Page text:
A Short History of the Saginaw Bay Fishery

Editor Note: This is a portion of a report that the Michigan DNR issued in 2004. Over 15 years ago. It overs a short history of the Saginaw Bay Fishery and the reasons for its collapse in the 1940s. The notes in the final part of this post reflect the situation on the Bay 15 years ago. A lot has changed.

Saginaw Bay’s Status as an Important Fishery

Saginaw Bay Beach with Grindstone
The Outer Bay

Historically, Saginaw Bay supported the largest commercial walleye fishery in Lake Huron and was second in the Great Lakes to only Lake Erie.

The earliest commercial fisheries dated to the 1830s and walleye were specifically noted in catch records as early as 1858.

Impact of Logging and Early Farming Practices

The fishery was supported by reproduction in the watershed’s rivers and on offshore reefs. River-based reproduction was lost first, due to a progression of habitat degradation. Rivers were clogged with the products and waste from the logging industry. As watershed usage gave way to agriculture, sedimentation increased further degrading the river spawning substrate.

Lumbering in Caseville
Lumber run in Pigeon River Caseville

By the turn of the 20th Century, numerous dams were constructed impeding the migration of spawning walleyes. As the Saginaw River system became industrialized, water was further polluted. During this time, reef-based reproduction sustained the bay’s walleye fishery. Eventually, it too succumbed to habitat loss fueled by sedimentation and reef degradation.

The Crash of the Saginaw Bay Fishery

The fishery peaked in 1942 at 930,000 kg (2,050,299 lbs) of harvest before it collapsed in 1944. Several localized walleye fisheries of Saginaw Bay collapsed around the turn of the century due to over harvest but the overall open water fishery sustained an average yield of 458,000 kg ( 1,009,717 lbs.) from 1885 through 1950.

Herring Catch in the 1900s

Fluctuations in the Saginaw Bay fishery during this time probably represented repeated periods of overfishing and recovery. Because of the fishery was sustained for such a long period, however, the collapse in 1944 is not attributed to the commercial fishery. Instead, the collapse is attributed to a series of year class failures resulting from habitat loss and degradation, although intensive exploitation by the fishery no doubt hastened the demise of the population and left it vulnerable to the effects of recruitment failures.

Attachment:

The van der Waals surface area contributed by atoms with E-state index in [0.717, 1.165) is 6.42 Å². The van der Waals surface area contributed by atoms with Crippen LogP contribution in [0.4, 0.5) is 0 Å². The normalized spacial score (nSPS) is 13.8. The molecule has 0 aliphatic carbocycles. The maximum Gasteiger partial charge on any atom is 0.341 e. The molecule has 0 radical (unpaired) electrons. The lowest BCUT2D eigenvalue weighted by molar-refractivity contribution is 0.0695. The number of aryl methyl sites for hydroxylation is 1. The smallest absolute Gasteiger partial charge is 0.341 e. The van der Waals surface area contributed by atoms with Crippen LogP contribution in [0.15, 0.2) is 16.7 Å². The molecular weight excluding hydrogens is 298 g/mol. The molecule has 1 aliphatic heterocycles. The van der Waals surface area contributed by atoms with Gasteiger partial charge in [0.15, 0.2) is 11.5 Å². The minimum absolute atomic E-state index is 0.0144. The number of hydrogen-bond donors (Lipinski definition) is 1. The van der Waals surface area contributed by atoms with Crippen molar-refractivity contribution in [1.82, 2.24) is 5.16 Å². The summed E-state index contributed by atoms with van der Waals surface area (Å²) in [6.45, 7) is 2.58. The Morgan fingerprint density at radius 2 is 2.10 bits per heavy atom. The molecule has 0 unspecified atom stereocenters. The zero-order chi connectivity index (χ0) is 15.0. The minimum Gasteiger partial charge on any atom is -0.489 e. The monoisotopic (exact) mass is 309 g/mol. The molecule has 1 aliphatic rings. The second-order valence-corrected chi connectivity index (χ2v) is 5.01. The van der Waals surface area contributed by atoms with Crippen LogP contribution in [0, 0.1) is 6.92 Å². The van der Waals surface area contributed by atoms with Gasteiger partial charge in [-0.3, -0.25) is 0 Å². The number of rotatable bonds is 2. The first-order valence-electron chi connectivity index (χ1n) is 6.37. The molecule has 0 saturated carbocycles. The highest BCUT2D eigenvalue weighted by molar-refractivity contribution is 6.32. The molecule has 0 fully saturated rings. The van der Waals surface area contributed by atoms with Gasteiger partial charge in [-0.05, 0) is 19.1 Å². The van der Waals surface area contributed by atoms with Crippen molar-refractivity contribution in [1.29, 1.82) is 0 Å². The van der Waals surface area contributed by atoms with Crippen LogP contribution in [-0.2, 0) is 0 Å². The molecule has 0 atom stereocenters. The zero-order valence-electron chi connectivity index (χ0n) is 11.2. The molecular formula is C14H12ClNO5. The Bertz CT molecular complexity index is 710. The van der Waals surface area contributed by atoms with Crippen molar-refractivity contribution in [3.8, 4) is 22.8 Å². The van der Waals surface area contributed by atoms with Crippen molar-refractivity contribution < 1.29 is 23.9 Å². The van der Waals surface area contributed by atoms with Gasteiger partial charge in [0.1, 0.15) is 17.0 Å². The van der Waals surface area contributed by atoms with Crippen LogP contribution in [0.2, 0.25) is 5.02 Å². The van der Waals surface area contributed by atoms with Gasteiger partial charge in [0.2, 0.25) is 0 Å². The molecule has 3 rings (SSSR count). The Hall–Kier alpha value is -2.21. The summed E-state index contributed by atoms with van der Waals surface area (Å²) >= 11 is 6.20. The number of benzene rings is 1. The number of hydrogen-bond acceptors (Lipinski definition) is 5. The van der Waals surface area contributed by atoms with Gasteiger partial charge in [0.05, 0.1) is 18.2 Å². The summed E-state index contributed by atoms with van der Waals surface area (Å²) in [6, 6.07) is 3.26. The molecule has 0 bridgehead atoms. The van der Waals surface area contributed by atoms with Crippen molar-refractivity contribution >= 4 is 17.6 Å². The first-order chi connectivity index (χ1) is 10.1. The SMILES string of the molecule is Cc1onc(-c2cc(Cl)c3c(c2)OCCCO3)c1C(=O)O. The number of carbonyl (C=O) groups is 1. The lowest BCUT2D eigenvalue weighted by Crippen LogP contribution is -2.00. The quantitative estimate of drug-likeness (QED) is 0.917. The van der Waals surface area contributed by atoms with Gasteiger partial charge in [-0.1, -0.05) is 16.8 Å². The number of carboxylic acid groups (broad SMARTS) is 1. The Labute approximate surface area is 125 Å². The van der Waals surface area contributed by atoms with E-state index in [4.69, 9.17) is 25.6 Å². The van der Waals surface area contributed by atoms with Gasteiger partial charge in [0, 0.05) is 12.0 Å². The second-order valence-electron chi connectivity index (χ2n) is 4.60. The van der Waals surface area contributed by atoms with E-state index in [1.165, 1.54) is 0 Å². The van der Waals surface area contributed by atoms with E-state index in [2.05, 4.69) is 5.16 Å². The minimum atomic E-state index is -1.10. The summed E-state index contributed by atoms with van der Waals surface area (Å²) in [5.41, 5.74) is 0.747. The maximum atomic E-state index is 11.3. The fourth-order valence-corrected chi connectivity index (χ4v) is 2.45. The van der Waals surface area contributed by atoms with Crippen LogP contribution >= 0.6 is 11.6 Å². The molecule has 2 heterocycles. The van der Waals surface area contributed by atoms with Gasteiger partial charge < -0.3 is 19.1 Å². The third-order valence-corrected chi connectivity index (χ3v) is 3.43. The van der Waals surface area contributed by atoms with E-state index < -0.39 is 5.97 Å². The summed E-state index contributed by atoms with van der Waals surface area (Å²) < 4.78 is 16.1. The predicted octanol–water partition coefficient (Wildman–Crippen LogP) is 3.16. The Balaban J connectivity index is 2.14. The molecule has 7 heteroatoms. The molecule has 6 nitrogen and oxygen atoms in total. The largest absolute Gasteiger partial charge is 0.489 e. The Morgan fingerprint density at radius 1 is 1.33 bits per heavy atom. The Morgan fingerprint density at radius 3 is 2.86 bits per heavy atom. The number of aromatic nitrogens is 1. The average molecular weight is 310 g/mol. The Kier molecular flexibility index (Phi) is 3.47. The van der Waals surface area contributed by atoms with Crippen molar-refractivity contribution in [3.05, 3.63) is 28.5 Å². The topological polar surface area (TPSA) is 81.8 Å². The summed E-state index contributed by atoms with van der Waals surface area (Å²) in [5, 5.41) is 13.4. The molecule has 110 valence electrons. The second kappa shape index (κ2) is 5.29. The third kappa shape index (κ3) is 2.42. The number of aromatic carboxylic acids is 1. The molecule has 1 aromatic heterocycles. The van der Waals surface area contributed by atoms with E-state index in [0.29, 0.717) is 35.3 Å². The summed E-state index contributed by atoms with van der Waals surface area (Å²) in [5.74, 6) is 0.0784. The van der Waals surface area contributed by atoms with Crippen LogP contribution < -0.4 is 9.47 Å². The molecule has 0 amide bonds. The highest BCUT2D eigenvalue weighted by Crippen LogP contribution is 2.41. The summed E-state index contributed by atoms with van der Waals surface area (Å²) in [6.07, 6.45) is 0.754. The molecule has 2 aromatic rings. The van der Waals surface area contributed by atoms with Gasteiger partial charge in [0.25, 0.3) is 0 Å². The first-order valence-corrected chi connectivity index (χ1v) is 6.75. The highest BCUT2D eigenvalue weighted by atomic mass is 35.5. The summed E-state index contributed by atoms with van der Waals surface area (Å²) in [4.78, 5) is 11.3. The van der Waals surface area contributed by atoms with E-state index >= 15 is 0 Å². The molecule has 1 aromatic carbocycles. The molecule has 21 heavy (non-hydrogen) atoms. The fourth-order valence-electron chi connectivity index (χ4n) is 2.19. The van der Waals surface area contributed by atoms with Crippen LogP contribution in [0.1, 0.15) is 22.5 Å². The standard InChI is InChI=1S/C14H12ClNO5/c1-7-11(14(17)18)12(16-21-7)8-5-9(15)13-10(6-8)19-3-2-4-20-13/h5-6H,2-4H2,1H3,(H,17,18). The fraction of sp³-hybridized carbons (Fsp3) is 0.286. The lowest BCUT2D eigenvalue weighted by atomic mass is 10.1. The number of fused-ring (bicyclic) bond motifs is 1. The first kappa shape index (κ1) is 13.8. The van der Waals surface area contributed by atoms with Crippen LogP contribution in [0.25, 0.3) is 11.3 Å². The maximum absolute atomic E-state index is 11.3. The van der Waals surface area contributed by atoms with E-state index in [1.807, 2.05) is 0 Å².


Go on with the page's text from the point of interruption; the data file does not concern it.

Alewives Take Over the Bay

Shortly after the collapse of the fishery in the 1940s, the bay was invaded by alewives. Alewives, along with the nonnative rainbow smelt Osmerus mordax, were thought to have suppressed any possible natural recovery by preying on newly hatched walleye fry.


Improvements to water quality in the bay largely brought about by the passage of the Clean Water Act of the early 1970s, provided the foundation for a walleye recovery. Walleye fingerlings were stocked by the Michigan Department of Natural Resources (MDNR) in the early 1980s and a sport fishery soon emerged. Over time, the walleye population and its fishery grew but, with stocking at its maximum capacity and habitat and recruitment limitations still in place, the fishery eventually plateaued by the mid-1990s, well short of full recovery.

Walleye Status in Saginaw Bay Fishery in 2004

Walleye Pike

The modern-day walleye population in the bay is supported by renewal from both stocking and natural reproduction and supplemented by immigration. Natural reproduction is limited to unimpeded portions of certain rivers and reef-based reproduction is still lacking. Despite the three sources of walleye to the bay (limited river-based natural reproduction, stocking, and immigration), the bay’s walleye population and fishery still subsisted short of the full potential of the habitat and prey base. The bay’s ecosystem also continued to suffer from the effects of an overabundant (underutilized) prey base.


Fielder, D. G., and J. P. Baker. 2004. Strategy and options for completing the recovery of walleye in Saginaw Bay, Lake Huron. Michigan Department of Natural Resources, Fisheries Special Report 29, Ann Arbor.

Walleye Fishing on Saginaw Bay

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